Last Updated: Wednesday, 23 April 2014, 10:56 GMT

U.S. Department of State 2004 Trafficking in Persons Report - United Arab Emirates

Publisher United States Department of State
Author Office to Monitor and Combat Trafficking in Persons
Publication Date 14 June 2004
Cite as United States Department of State, U.S. Department of State 2004 Trafficking in Persons Report - United Arab Emirates, 14 June 2004, available at: http://www.refworld.org/docid/4680d81dc.html [accessed 24 April 2014]
DisclaimerThis is not a UNHCR publication. UNHCR is not responsible for, nor does it necessarily endorse, its content. Any views expressed are solely those of the author or publisher and do not necessarily reflect those of UNHCR, the United Nations or its Member States.

United Arab Emirates (Tier 2)

The United Arab Emirates (U.A.E.) is a destination country for men, women and children trafficked primarily from South and East Asia and the former Soviet Union for the purposes of sexual and labor exploitation. A significant number of foreign women are lured to the U.A.E. under false pretenses and subsequently forced into sexual servitude, primarily by criminals of their own country who take advantage of the U.A.E.'s openness. Far fewer boys are trafficked from South Asian countries to serve as forced camel jockeys due to the U.A.E.'s effective implementation of new measures to curb this form of trafficking.

The Government of the U.A.E. does not fully comply with the minimum standards for the elimination of trafficking; however, it is making significant efforts to do so. The U.A.E. is categorized as Tier 2 this year because of the lack of evidence of appreciable progress in addressing trafficking for sexual exploitation. Significant efforts to address sex trafficking would include a revised law criminalizing trafficking as defined distinctly from prostitution or immigration violations, clearly defined standards for identifying trafficking cases by U.A.E. law enforcement authorities, more vigorous steps to identify and rescue trafficking victims among the thousands of foreign prostitutes in the U.A.E., and prosecution of foreign traffickers operating in the Emirates.

Prosecution

The U.A.E. does not have an anti-trafficking law, though most forms of trafficking are criminalized under disparate existing statutes. A 2002 presidential decree against the use of children below the age of 15 for camel jockey work was well enforced by the Emirates' Camel Racing Federation during the reporting period. U.A.E. media widely reported on the decree's implementation throughout the year. The U.A.E. Government took limited steps to enforce laws against prostitution and trafficking; more vigorous efforts will be required. Enforcement efforts focused largely on the arrest of 4,924 foreign women, some of them possibly trafficking victims, for prostitution. The Dubai police reported 166 cases of trafficking-related cases involving foreigners, and five cases involving U.A.E. citizens; some of these cases may be related to prostitution. The Dubai authorities also report closing 104 travel agencies for visa trading, including the possible sale of visas to traffickers. There were five cases of "forced prostitution" (trafficking) prosecuted in the U.A.E. in 2003. Police in Abu Dhabi and Dubai Emirates do not clearly distinguish trafficking cases from prostitution and illegal immigration.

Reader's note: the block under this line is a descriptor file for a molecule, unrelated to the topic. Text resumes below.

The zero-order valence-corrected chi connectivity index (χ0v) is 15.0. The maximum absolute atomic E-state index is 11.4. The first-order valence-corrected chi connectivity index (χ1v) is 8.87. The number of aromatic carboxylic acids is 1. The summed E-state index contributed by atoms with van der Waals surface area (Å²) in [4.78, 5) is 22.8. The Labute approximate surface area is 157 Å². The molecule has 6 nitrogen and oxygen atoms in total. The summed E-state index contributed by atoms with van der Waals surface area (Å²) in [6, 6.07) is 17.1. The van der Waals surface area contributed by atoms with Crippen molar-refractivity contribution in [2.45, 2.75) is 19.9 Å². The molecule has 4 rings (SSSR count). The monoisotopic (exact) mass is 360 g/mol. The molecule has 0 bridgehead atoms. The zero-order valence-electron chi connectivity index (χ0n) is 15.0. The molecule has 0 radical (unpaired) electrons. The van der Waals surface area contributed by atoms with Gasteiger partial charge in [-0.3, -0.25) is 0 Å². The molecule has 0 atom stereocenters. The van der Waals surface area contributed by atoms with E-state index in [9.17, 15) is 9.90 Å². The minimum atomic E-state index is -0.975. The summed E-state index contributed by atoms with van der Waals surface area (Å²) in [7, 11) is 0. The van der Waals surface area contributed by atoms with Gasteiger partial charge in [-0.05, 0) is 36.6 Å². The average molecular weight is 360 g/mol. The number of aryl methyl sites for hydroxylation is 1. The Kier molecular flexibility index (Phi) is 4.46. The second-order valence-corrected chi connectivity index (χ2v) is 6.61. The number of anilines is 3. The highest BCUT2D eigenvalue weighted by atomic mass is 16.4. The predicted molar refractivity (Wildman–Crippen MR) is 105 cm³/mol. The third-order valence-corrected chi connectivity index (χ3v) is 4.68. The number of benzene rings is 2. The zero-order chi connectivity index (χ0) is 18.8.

Protection

The U.A.E. Government's efforts to protect victims of sex trafficking are weak, in large part because police and immigration authorities do not systematically distinguish trafficking victims from people arrested for immigration violations or prostitution-related offenses who are living and working in the U.A.E. voluntarily. The U.A.E. police reportedly continue to arrest trafficking victims along with prostitutes and incarcerate them. Efforts to identify and protect victims of trafficking for camel jockey work are excellent. In what has become a model for the region, the U.A.E. Government uses DNA testing to verify the familial ties of the adults claiming to be the parents of children brought to the U.A.E. Through DNA testing, 47 children trafficked to the U.A.E. by false "parents" were detected in 2003. During the same time period, over 250 Pakistani and Bangladeshi children, trafficked to the U.A.E. as camel jockeys, were repatriated by the U.A.E. Government. Foreign domestic workers, who in rare cases encounter involuntary servitude conditions that meet the definition of trafficking, are afforded adequate protections under U.A.E. law.

Prevention

The U.A.E. has made substantial efforts to prevent incidents of trafficking, particularly the trafficking of children for camel jockey work and the severe exploitation of foreign domestic workers. Its Ministry of Labor (MOL) distributes informational material to newly arrived foreign workers, advising them of their rights under Emirati law, and providing them with guidance on how to handle disputes or abuses, including contact information for the MOL and foreign embassies and consulates in the U.A.E. The Ministry of Information has increased public awareness through information campaigns about the trafficking of boys for camel jockeys. The Dubai Police and Human Rights Care Department conducted informational seminars on trafficking during the year and the Ministry of Foreign Affairs engaged the IOM in discussions over future cooperation to prevent trafficking to the U.A.E. and protect victims found in the Emirates. The U.A.E. in July 2003 banned the long-standing practice of employers holding their employees' passports, and encouraged employees to contact the police for assistance with reclaiming their passports.

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